Gambia’s equine saviour receives prestigious veterinary honour

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Owners of working equines in Gambia rely on their horses and donkeys to make ends meet.
Owners of working equines in Gambia rely on their horses and donkeys to make ends meet.

A rare honour has been conferred upon the British co-founder of an important African equine charity.

Heather Armstrong, co-founder and director of the Gambia Horse and Donkey Trust, has been made an Honorary Associate of the Royal College of Veterinary Surgeons (RCVS). Only a small number of non-members are honoured with the associateship each year, in recognition of their special contribution to the veterinary field.

Gambia Horse and Donkey Trust director Heather Armstrong has been made an Honorary Associate of the Royal College of Veterinary Surgeons.
Gambia Horse and Donkey Trust director Heather Armstrong.

The RCVS said: “Heather Armstrong has made truly incredible contributions to both animal welfare and alleviating poverty. Growing up in The Gambia, she and her late sister, Stella Marsden, saw how many farmers were reliant upon donkeys and horses for their livelihoods. However, there was no tradition of horsemanship in The Gambia, which when combined with poor management, high disease risk and poverty, meant the animals often died within six months.”

Armstrong, of Ockley/Surrey, and her sister founded The Gambia Horse and Donkey Trust in 2002 with the aim of reducing rural poverty by increasing the productivity of working horses and donkeys through welfare, management and education.

Over the past 15 years, the Trust has implemented education programmes for farmers, schools and agricultural technicians; established training centres and veterinary teaching; and funded livestock assistants to pursue equine studies.

The RCVS statement continued: “Heather has been absolutely pivotal in making all this happen. She has been tireless in her efforts to promote horse and donkey welfare and poverty alleviation. We are honoured today to welcome Heather as an Honorary Associate of the Royal College of Veterinary Surgeons.”

Armstrong said that for such a small charity, it was an “amazing honour”.

A young equine patient heads into the Gambia Horse and Donkey Trust's clinic for care.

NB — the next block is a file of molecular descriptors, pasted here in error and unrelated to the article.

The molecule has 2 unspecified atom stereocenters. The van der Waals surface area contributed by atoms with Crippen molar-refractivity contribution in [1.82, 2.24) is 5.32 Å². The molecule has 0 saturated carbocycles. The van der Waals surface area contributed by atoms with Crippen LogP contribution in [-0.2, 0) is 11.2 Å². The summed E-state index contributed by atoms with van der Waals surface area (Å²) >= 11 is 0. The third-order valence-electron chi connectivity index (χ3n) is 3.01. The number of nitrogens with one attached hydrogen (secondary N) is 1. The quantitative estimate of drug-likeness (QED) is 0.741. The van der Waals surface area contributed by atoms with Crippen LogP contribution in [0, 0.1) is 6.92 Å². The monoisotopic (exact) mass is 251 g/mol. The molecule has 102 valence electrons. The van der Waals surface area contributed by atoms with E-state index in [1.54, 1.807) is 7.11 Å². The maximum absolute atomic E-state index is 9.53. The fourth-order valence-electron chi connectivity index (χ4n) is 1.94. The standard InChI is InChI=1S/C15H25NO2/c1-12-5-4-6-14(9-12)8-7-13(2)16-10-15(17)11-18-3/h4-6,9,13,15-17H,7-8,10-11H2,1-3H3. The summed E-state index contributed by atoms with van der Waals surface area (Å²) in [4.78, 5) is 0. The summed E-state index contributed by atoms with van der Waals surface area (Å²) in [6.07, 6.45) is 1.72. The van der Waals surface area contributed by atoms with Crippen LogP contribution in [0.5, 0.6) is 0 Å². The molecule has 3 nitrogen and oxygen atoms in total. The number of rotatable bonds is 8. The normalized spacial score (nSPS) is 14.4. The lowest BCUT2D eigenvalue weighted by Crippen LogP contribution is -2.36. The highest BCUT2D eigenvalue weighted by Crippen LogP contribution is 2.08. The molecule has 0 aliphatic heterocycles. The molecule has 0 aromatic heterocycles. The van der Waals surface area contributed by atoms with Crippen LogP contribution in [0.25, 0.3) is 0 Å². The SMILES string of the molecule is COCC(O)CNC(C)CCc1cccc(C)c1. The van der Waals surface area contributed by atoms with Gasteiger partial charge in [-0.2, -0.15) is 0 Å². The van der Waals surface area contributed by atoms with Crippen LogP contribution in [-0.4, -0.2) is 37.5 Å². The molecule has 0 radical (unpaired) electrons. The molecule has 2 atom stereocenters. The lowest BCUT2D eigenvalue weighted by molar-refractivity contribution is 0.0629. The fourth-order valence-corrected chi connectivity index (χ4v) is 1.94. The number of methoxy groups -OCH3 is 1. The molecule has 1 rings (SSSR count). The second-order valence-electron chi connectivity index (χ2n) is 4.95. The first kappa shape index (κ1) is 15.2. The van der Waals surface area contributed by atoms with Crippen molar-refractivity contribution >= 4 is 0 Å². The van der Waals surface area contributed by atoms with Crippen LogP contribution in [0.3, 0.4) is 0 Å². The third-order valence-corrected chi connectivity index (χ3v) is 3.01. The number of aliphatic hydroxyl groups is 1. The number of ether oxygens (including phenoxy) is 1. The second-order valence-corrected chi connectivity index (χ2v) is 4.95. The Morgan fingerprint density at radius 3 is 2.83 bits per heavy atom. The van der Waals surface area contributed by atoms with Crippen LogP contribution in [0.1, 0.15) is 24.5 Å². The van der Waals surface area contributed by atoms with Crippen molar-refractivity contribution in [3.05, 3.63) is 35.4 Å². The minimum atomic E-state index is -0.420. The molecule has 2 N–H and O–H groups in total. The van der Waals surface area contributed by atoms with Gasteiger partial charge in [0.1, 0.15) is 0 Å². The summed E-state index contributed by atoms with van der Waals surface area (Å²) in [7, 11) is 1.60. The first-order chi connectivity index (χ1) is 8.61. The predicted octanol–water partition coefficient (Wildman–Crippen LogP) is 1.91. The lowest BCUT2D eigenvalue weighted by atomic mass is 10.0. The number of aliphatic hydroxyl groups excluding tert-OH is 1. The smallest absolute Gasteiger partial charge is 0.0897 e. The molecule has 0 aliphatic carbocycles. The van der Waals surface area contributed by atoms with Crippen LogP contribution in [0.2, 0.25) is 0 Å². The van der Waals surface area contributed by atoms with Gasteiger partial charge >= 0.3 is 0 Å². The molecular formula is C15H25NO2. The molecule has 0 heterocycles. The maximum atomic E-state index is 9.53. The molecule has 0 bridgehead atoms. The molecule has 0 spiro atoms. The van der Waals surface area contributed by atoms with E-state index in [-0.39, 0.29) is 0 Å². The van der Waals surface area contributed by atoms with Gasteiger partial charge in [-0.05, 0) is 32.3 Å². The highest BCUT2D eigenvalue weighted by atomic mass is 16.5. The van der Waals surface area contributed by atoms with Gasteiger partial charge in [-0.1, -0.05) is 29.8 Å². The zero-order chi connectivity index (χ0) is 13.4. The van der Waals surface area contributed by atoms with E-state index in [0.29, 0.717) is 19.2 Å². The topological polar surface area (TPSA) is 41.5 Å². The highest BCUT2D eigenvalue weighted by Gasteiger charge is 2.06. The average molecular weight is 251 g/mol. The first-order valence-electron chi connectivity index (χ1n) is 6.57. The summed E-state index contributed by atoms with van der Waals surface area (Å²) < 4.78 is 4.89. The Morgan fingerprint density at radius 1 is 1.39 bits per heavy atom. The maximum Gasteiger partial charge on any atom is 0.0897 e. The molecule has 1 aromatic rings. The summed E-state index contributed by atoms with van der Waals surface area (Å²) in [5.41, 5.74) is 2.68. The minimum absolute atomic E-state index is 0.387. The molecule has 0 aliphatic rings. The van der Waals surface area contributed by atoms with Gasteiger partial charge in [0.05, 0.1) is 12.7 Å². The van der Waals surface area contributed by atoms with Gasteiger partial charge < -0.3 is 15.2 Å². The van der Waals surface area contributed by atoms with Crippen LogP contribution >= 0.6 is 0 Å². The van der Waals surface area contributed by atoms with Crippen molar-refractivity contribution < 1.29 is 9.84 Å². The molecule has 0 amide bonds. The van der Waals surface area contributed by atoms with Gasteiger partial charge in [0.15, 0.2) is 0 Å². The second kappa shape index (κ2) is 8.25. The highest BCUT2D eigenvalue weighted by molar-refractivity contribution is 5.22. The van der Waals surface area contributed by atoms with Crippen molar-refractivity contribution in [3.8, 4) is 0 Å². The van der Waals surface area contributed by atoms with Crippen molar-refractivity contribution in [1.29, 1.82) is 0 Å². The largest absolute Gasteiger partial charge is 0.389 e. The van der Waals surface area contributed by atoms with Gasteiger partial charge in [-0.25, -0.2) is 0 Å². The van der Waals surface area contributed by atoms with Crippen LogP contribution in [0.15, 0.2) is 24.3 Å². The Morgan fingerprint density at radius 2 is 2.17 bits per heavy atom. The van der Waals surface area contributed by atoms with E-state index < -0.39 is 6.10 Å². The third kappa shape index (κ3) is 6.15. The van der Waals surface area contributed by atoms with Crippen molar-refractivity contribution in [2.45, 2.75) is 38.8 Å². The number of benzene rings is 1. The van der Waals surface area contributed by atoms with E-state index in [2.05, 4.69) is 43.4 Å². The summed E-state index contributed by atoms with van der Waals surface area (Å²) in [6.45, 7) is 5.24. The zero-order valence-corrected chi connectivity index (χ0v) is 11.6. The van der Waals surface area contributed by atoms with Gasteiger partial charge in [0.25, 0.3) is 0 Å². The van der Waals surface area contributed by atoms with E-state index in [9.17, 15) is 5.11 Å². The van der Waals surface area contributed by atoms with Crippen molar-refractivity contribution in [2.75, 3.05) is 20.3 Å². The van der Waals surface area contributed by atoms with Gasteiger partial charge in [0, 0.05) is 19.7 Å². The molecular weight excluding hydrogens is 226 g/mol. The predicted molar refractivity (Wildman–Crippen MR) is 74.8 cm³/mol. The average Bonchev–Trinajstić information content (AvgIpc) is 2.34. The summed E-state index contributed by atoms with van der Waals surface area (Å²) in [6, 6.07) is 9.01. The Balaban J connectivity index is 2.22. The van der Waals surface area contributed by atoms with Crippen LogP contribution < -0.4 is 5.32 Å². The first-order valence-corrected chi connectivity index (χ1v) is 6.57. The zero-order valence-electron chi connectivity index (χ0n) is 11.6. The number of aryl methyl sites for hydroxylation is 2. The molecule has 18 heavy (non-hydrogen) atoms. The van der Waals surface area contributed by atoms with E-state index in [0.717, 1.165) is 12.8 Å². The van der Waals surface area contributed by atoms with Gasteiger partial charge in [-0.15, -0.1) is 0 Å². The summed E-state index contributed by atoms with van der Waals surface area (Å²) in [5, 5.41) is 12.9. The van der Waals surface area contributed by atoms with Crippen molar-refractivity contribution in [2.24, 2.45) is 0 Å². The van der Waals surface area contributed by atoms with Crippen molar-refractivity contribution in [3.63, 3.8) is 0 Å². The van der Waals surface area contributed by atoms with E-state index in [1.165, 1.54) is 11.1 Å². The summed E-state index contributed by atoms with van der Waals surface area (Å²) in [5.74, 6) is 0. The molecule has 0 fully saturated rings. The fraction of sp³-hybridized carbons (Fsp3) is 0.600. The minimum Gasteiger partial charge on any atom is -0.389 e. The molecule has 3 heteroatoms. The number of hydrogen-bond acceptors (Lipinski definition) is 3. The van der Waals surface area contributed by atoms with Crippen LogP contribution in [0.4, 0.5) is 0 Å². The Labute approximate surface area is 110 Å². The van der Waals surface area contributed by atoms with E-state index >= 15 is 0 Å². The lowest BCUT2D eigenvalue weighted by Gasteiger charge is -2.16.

A young equine patient heads into the Gambia Horse and Donkey Trust’s clinic for care.

“But we couldn’t achieve what we do without the immense support of all the wonderful veterinary volunteers, practices and professionals who have trained our staff, supported our fundraising and donated equipment. I feel that everyone involved in the Trust should also share in this honour, not least our fantastic team in The Gambia,” she said.

“I would like to sincerely thank The Royal College of Veterinary Surgeons for this prestigious honour. I feel immensely proud and privileged and will treasure it always.”

In 2016, Armstrong won Animal Charity Volunteer of the Year from the Pet Plan Animal Charity Award and was awarded a Points of Light Award by David Cameron. In 2014, the Royal Veterinary College awarded her an Honorary Degree and, in 2012, the Trust was a runner-up in the Charities Aid Foundation Awards.

gambiahorseanddonkey.org.uk

The inaugural course at the Makasutu Training Centre was attended by 68 students, and conducted by XL Vets and three GHDT veterinarians.
The first course at the Gambia Horse and Donkey Trust’s Makasutu Training Centre earlier this year was attended by 68 students, and conducted by XL Vets and three GHDT veterinarians.

One thought on “Gambia’s equine saviour receives prestigious veterinary honour

  • July 23, 2017 at 9:36 pm
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    She deserved it.God created some people just to save lives.These unselfish human beings are hard to find but when they come they change the shape of humanity and in this case animals. God bless you Mrs Armstrong .Chris this honor and continue on with the good work.Our first beloved president Sir Dawda Kiraba Jawara was also an extraordinary vetnary doctor and I have no doubt he too is very proud of your work.keep it up

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